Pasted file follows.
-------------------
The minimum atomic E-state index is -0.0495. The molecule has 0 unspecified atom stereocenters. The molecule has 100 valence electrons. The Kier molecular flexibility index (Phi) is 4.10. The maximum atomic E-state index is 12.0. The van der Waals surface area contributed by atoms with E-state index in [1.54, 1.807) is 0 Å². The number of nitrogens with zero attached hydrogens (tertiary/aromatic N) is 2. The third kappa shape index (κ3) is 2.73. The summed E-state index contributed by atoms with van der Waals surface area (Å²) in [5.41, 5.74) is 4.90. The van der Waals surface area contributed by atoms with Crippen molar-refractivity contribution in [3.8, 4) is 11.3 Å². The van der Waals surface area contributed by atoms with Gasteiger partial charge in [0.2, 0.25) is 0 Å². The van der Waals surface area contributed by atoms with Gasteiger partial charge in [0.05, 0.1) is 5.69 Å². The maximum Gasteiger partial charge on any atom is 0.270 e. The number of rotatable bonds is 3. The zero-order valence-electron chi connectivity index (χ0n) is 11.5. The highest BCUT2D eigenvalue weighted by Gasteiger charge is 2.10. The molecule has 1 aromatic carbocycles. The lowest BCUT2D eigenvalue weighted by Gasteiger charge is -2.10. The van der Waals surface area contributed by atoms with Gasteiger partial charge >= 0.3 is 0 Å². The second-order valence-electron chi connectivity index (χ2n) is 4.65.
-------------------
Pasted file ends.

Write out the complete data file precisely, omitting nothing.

The minimum atomic E-state index is -0.0495. The molecule has 0 unspecified atom stereocenters. The molecule has 100 valence electrons. The Kier molecular flexibility index (Phi) is 4.10. The maximum atomic E-state index is 12.0. The van der Waals surface area contributed by atoms with E-state index in [1.54, 1.807) is 0 Å². The number of nitrogens with zero attached hydrogens (tertiary/aromatic N) is 2. The third kappa shape index (κ3) is 2.73. The summed E-state index contributed by atoms with van der Waals surface area (Å²) in [5.41, 5.74) is 4.90. The van der Waals surface area contributed by atoms with Crippen molar-refractivity contribution in [3.8, 4) is 11.3 Å². The van der Waals surface area contributed by atoms with Gasteiger partial charge in [0.2, 0.25) is 0 Å². The van der Waals surface area contributed by atoms with Gasteiger partial charge in [0.05, 0.1) is 5.69 Å². The maximum Gasteiger partial charge on any atom is 0.270 e. The number of rotatable bonds is 3. The zero-order valence-electron chi connectivity index (χ0n) is 11.5. The highest BCUT2D eigenvalue weighted by Gasteiger charge is 2.10. The molecule has 1 aromatic carbocycles. The lowest BCUT2D eigenvalue weighted by Gasteiger charge is -2.10. The van der Waals surface area contributed by atoms with Gasteiger partial charge >= 0.3 is 0 Å². The second-order valence-electron chi connectivity index (χ2n) is 4.65.